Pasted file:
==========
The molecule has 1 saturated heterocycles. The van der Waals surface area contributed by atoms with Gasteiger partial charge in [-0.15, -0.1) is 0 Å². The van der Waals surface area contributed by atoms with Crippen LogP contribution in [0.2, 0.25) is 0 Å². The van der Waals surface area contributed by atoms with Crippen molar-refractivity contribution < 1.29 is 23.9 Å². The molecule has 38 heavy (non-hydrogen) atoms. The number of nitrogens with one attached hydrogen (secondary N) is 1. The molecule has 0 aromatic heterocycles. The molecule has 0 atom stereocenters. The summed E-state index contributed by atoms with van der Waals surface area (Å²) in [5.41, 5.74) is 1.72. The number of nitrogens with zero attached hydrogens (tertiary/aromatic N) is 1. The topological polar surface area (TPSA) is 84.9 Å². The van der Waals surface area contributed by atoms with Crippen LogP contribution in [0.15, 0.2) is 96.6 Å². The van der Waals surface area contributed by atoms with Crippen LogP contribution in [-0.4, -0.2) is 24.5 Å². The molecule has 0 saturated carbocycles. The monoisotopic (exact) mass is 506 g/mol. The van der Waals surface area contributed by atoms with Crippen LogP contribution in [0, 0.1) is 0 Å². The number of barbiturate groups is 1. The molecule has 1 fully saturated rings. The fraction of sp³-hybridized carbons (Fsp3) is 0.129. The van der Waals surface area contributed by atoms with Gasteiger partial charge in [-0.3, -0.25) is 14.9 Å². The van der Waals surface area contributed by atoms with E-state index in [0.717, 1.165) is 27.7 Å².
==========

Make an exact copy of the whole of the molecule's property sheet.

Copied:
The molecule has 1 saturated heterocycles. The van der Waals surface area contributed by atoms with Gasteiger partial charge in [-0.15, -0.1) is 0 Å². The van der Waals surface area contributed by atoms with Crippen LogP contribution in [0.2, 0.25) is 0 Å². The van der Waals surface area contributed by atoms with Crippen molar-refractivity contribution < 1.29 is 23.9 Å². The molecule has 38 heavy (non-hydrogen) atoms. The number of nitrogens with one attached hydrogen (secondary N) is 1. The molecule has 0 aromatic heterocycles. The molecule has 0 atom stereocenters. The summed E-state index contributed by atoms with van der Waals surface area (Å²) in [5.41, 5.74) is 1.72. The number of nitrogens with zero attached hydrogens (tertiary/aromatic N) is 1. The topological polar surface area (TPSA) is 84.9 Å². The van der Waals surface area contributed by atoms with Crippen LogP contribution in [0.15, 0.2) is 96.6 Å². The van der Waals surface area contributed by atoms with Crippen LogP contribution in [-0.4, -0.2) is 24.5 Å². The molecule has 0 saturated carbocycles. The monoisotopic (exact) mass is 506 g/mol. The van der Waals surface area contributed by atoms with Crippen LogP contribution in [0, 0.1) is 0 Å². The number of barbiturate groups is 1. The molecule has 1 fully saturated rings. The fraction of sp³-hybridized carbons (Fsp3) is 0.129. The van der Waals surface area contributed by atoms with Gasteiger partial charge in [-0.3, -0.25) is 14.9 Å². The van der Waals surface area contributed by atoms with E-state index in [0.717, 1.165) is 27.7 Å².